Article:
Scientists have been able to introduce most of a human chromosome into mice, producing the most successful recreation of Down's syndrome so far.
Mice have been created which show signs of Down's syndrome
The Medical Research Council hopes the step will help research into Down's and other chromosomal conditions.
They say it is a significant technical development, as it had previously been possible to place only fragments of chromosomes into mouse cells.
The UK research is published in the magazine Science.
A person with Down's has three copies of chromosome 21, instead of the normal two.
It belongs to a class of disorders known as aneuploidies in which individuals have the wrong number of chromosomes.
Aneuploidies occur in at least 5% of all pregnancies and are a significant cause of illness, death and miscarriage.
Less well known aneuploidies are Edward's syndrome, where there are three copies of chromosome 18 and Patau's syndrome, where an extra copy of chromosome 13 is present.
Both prove fatal in early childhood.
'A technical step forward'
The Down's research was led by Victor Tybulewicz at the National Institute for Medical Research and Professor Elizabeth Fisher from the Institute of Neurology at University College London.
They were able to add about 90% of the 250 genes on human chromosome 21 into the embryonic stem cells of mice.
They then used these cells to generate a strain of mice that carried the extra human chromosome.
These mice have been shown to have problems with memory, in brain function and in the formation of the heart, similar to those that can occur in people with Down's syndrome.
Professor Fisher said: "This is a technical step forward in stem cell technology. It opens up a lot of possibilities."
She added: "We have created a rather good model for Down's.
"People with Down's syndrome have particular susceptibilities for some diseases like leukaemias and autoimmune disorders, which affect the rest of us as well.
"We believe this new technology will help us work out why this is, and what to do about it."
She added: "We also hope it will help unravel the picture of individual genes responsible for complex conditions, such as diabetes, and to create artificial chromosomes for gene therapy."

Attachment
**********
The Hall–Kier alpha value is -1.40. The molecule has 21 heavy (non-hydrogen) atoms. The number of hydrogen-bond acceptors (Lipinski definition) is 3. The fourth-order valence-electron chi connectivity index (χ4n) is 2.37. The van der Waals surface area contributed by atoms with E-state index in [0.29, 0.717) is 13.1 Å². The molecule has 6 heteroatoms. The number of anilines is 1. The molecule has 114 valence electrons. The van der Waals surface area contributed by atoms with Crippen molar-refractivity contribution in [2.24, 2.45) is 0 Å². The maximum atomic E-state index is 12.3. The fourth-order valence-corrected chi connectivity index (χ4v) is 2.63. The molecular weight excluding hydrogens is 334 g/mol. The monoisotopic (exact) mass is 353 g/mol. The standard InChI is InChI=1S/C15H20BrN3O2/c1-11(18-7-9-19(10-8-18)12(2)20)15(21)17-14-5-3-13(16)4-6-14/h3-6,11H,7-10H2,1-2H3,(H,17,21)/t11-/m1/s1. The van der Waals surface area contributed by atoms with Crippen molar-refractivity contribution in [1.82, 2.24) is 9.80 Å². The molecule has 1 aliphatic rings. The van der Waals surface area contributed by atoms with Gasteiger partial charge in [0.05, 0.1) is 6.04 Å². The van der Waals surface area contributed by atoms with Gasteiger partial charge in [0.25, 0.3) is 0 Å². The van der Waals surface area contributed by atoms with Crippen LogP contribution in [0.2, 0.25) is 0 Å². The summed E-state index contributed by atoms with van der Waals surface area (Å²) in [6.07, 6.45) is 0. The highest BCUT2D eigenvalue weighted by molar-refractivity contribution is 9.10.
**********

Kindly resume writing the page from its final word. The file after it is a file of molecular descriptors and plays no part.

'Not a cure'
Professor Karen Steel, of the Wellcome Trust Sanger Institute, said: "In previous mouse models of Down's syndrome, in which extra copies of single genes or relatively small regions of human chromosome 21 have been added, the mice show only part of the spectrum of effects seen in the human.
"The new mouse model carries almost the complete human chromosome 21 and shows a wide range of features, suggesting that the chromosome as a whole may contribute to the syndrome rather than just a handful of the genes it carries.
"The authors rightly caution that we are also introducing human genes and human proteins into the mouse, and so might see additional effects, but this study shows a promising method to help in work to understand and, ultimately, improve our treatment of such complex diseases."
Gerry Coghlan, a consultant cardiologist, and chair of Uxbridge Downs Society (his 10-year-old son Eion has Down's), said: "If you've got a mouse model of Down's, you can take individual genes out and see what happens over a period of time.
"That way, we can find out which genes are responsible for the heart defects, the brain defects, the problems with the thyroid and the tendency toward leukaemia.
"We can then begin to understand what the underlying problems in the cells that lead to these conditions are, and whether or not we can treat them."
The Down's Syndrome Association said the research appeared to be a significant breakthrough.
But a spokesman cautioned: "It must be recognised that this research does not herald a 'cure' or a 'treatment' for Down's syndrome."